August 24, 2013

162017_132140396847214_292624_nOn August 20, 2013, forty (40) lawsuits were filed in the Cook County Circuit Court (Illinois) against Northwestern Memorial Hospital and Northwestern Medical Faculty Foundation on behalf of men whose frozen sperm specimens that were stored by the defendants so that they could possibly become biological fathers sometime in the future (many of the men had illnesses that may lead to sterility or needed medical treatments, such as chemotherapy, that could affect their sterility) were likely destroyed when a cryopreservation storage tank in which they were kept frozen failed. Three of the plaintiffs were minors at the time of the tank failure, with one being 14-years-old who was suffering from a rare form of cancer.

The lawsuits allege that in April 2012, the storage tank failed and that the defendants’ staff failed to adequately monitor the system and failed to adequately respond to the failure, causing the sperm specimens and testicular tissue specimens stored in the tank to be damaged. The lawsuits further allege that the defendants placed all of the specimens in one storage tank, instead of placing the specimens in multiple tanks that were available. One of the plaintiffs’ attorneys stated after filing the sperm bank lawsuits, “It’s a no-brainer that we learn in kindergarten that you’re not supposed to store all your eggs in one basket. They were taking vials — multiple vials from people who were banking sperm under these terrible circumstances — and putting them all in one tank when they had many tanks available to them.”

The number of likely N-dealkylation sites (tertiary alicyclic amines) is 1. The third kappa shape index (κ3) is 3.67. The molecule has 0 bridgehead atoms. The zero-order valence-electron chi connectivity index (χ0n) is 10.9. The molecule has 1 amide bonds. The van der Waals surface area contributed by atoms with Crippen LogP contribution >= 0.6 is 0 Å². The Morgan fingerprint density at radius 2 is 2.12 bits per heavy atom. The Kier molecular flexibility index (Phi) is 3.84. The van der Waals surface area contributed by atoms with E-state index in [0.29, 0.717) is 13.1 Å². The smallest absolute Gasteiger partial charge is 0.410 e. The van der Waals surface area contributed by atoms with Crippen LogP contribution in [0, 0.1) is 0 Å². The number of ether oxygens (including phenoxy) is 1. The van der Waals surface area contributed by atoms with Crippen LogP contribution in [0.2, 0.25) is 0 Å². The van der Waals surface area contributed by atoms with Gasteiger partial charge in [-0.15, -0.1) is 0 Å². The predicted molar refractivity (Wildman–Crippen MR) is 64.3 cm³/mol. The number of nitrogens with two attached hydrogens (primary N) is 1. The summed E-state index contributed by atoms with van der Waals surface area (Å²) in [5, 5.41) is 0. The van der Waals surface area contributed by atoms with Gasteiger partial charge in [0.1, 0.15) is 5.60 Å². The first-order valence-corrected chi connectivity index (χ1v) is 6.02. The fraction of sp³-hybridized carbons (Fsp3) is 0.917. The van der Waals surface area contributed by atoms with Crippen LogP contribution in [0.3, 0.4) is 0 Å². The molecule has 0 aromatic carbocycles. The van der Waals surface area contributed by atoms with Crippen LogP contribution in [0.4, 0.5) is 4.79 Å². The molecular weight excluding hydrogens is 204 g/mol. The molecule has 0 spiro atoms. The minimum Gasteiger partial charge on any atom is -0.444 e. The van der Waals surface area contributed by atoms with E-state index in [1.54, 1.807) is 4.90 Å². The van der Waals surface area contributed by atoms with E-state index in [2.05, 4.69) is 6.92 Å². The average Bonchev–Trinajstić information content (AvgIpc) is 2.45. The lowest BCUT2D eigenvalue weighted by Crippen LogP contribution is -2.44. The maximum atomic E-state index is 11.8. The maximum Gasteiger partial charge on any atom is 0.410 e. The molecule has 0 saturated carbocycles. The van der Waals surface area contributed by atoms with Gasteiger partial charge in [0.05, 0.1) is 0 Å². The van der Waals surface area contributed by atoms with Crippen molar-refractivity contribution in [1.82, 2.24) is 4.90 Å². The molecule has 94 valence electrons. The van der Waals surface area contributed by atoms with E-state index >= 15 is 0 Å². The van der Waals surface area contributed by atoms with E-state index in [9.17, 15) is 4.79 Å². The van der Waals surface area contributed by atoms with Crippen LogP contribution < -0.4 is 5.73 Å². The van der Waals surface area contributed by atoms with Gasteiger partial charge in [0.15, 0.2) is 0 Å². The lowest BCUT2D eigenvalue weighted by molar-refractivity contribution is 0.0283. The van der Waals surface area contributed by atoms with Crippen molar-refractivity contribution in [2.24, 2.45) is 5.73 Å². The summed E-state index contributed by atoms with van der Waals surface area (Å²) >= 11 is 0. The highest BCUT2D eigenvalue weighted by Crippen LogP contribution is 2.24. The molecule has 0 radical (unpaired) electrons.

The defendants acknowledge that during the weekend of April 21 – 23, 2012, the sperm bank equipment failed, affecting more than 250 patients who were later advised of the malfunction. In a statement released on the same day that the lawsuits were filed, the defendants stated, “we deeply regret that this equipment malfunction occurred.” The defendants allege, however, that many of the specimens that were stored in the malfunctioning tank may still be viable for use in in vitro fertilization.

The lawsuits were filed as “John Doe” lawsuits (in which the plaintiffs’ real names were not used) in order to protect the identity and the privacy of the plaintiffs because “[n]ot everybody wants the outside world, the local Chicago community, to know what sort of medical treatments they were going through, how tough chemo was and all those sorts of things, and that’s why they all chose to file …. as John Does.”


Imagine a young man being told that he has a serious disease, such as cancer, and then being advised that the medical treatment for the disease may cause him to become sterile. Imagine further the young man being given the option of preserving his sperm for later use before treatment begins so that he may father a child(ren) sometime after he is treated and cured. That little ray of hope for the future must be a beacon of immortality that provides some comfort to the man during his time of desperation.

At some point in the future, can you imagine the utter devastation and despair that must be felt when the man is told that the sperm bank’s equipment failed and that the sperm bank had failed to foresee and prepare for such a failure by taking reasonable precautions to preserve the man’s sperm specimen by placing the vials of sperm in different storage tanks?

If you or a loved one suffered egregious emotional injuries as a result of the negligence of a sperm bank, you should promptly seek to consult with a local medical malpractice attorney in your U.S. state who may investigate your sperm bank claim for you and file a claim against the sperm bank, if appropriate.

Click here to visit our website or telephone us toll-free at 800-295-3959 to be connected with medical malpractice lawyers in your state who may be able to assist you with a claim against a sperm bank.

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